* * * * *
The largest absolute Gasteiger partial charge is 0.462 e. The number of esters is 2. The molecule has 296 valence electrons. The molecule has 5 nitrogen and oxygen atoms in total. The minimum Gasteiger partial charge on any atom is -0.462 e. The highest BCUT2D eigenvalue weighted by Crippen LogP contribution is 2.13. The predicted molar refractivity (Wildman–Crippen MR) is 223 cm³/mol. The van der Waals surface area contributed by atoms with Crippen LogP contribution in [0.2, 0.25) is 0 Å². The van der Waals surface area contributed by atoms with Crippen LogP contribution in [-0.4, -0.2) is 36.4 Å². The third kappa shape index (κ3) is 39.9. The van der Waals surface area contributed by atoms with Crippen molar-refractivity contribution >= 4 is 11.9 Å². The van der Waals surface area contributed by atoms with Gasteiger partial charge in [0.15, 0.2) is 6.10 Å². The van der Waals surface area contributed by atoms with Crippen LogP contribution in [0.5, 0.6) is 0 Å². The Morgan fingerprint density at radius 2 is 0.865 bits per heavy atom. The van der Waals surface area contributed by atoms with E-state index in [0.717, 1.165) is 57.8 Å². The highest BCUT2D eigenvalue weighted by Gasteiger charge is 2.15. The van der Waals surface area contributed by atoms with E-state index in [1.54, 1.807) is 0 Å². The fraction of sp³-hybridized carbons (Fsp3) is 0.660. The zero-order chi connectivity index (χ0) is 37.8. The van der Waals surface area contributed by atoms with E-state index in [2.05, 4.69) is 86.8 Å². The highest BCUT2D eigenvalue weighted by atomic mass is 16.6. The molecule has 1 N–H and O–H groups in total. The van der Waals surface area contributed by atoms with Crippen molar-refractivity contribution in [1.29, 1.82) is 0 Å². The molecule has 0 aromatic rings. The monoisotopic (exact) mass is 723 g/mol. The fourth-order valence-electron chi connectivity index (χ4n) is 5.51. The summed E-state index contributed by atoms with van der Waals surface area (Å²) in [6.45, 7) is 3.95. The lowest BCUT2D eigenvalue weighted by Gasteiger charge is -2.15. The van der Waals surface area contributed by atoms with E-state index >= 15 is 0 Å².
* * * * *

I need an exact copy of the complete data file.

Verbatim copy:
The largest absolute Gasteiger partial charge is 0.462 e. The number of esters is 2. The molecule has 296 valence electrons. The molecule has 5 nitrogen and oxygen atoms in total. The minimum Gasteiger partial charge on any atom is -0.462 e. The highest BCUT2D eigenvalue weighted by Crippen LogP contribution is 2.13. The predicted molar refractivity (Wildman–Crippen MR) is 223 cm³/mol. The van der Waals surface area contributed by atoms with Crippen LogP contribution in [0.2, 0.25) is 0 Å². The van der Waals surface area contributed by atoms with Crippen LogP contribution in [-0.4, -0.2) is 36.4 Å². The third kappa shape index (κ3) is 39.9. The van der Waals surface area contributed by atoms with Crippen molar-refractivity contribution >= 4 is 11.9 Å². The van der Waals surface area contributed by atoms with Gasteiger partial charge in [0.15, 0.2) is 6.10 Å². The van der Waals surface area contributed by atoms with Crippen LogP contribution in [0.5, 0.6) is 0 Å². The Morgan fingerprint density at radius 2 is 0.865 bits per heavy atom. The van der Waals surface area contributed by atoms with E-state index in [0.717, 1.165) is 57.8 Å². The highest BCUT2D eigenvalue weighted by Gasteiger charge is 2.15. The van der Waals surface area contributed by atoms with E-state index in [1.54, 1.807) is 0 Å². The fraction of sp³-hybridized carbons (Fsp3) is 0.660. The zero-order chi connectivity index (χ0) is 37.8. The van der Waals surface area contributed by atoms with E-state index in [2.05, 4.69) is 86.8 Å². The highest BCUT2D eigenvalue weighted by atomic mass is 16.6. The molecule has 1 N–H and O–H groups in total. The van der Waals surface area contributed by atoms with Crippen molar-refractivity contribution in [1.29, 1.82) is 0 Å². The molecule has 0 aromatic rings. The monoisotopic (exact) mass is 723 g/mol. The fourth-order valence-electron chi connectivity index (χ4n) is 5.51. The summed E-state index contributed by atoms with van der Waals surface area (Å²) in [6.45, 7) is 3.95. The lowest BCUT2D eigenvalue weighted by Gasteiger charge is -2.15. The van der Waals surface area contributed by atoms with E-state index >= 15 is 0 Å².